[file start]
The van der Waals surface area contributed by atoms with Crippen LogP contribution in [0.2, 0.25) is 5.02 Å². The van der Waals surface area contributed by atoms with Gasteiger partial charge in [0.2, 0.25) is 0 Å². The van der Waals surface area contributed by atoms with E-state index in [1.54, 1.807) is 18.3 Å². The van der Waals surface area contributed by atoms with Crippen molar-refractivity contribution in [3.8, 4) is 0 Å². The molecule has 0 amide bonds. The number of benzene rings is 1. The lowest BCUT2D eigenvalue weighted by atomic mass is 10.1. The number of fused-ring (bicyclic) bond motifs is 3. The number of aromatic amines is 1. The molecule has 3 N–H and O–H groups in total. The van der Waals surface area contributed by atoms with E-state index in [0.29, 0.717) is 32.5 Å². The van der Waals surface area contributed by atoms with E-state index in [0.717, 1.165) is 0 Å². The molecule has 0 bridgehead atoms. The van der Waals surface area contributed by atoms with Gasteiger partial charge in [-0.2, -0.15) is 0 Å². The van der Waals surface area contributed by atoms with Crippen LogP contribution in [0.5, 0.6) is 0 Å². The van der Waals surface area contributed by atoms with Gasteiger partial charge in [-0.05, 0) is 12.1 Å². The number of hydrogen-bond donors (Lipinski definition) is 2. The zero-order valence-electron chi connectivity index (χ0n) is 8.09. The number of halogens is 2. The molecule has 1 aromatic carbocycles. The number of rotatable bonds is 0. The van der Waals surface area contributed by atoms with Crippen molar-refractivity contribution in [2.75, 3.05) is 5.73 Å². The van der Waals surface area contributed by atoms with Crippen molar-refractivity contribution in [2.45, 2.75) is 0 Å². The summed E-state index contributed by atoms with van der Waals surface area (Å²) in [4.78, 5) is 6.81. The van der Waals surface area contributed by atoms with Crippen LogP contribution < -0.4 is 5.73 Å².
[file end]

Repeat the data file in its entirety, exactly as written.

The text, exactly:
The van der Waals surface area contributed by atoms with Crippen LogP contribution in [0.2, 0.25) is 5.02 Å². The van der Waals surface area contributed by atoms with Gasteiger partial charge in [0.2, 0.25) is 0 Å². The van der Waals surface area contributed by atoms with E-state index in [1.54, 1.807) is 18.3 Å². The van der Waals surface area contributed by atoms with Crippen molar-refractivity contribution in [3.8, 4) is 0 Å². The molecule has 0 amide bonds. The number of benzene rings is 1. The lowest BCUT2D eigenvalue weighted by atomic mass is 10.1. The number of fused-ring (bicyclic) bond motifs is 3. The number of aromatic amines is 1. The molecule has 3 N–H and O–H groups in total. The van der Waals surface area contributed by atoms with E-state index in [0.29, 0.717) is 32.5 Å². The van der Waals surface area contributed by atoms with E-state index in [0.717, 1.165) is 0 Å². The molecule has 0 bridgehead atoms. The van der Waals surface area contributed by atoms with Gasteiger partial charge in [-0.2, -0.15) is 0 Å². The van der Waals surface area contributed by atoms with Crippen LogP contribution in [0.5, 0.6) is 0 Å². The van der Waals surface area contributed by atoms with Gasteiger partial charge in [-0.05, 0) is 12.1 Å². The number of hydrogen-bond donors (Lipinski definition) is 2. The zero-order valence-electron chi connectivity index (χ0n) is 8.09. The number of halogens is 2. The molecule has 1 aromatic carbocycles. The number of rotatable bonds is 0. The van der Waals surface area contributed by atoms with Crippen molar-refractivity contribution in [2.75, 3.05) is 5.73 Å². The van der Waals surface area contributed by atoms with Crippen molar-refractivity contribution in [2.45, 2.75) is 0 Å². The summed E-state index contributed by atoms with van der Waals surface area (Å²) in [4.78, 5) is 6.81. The van der Waals surface area contributed by atoms with Crippen LogP contribution < -0.4 is 5.73 Å².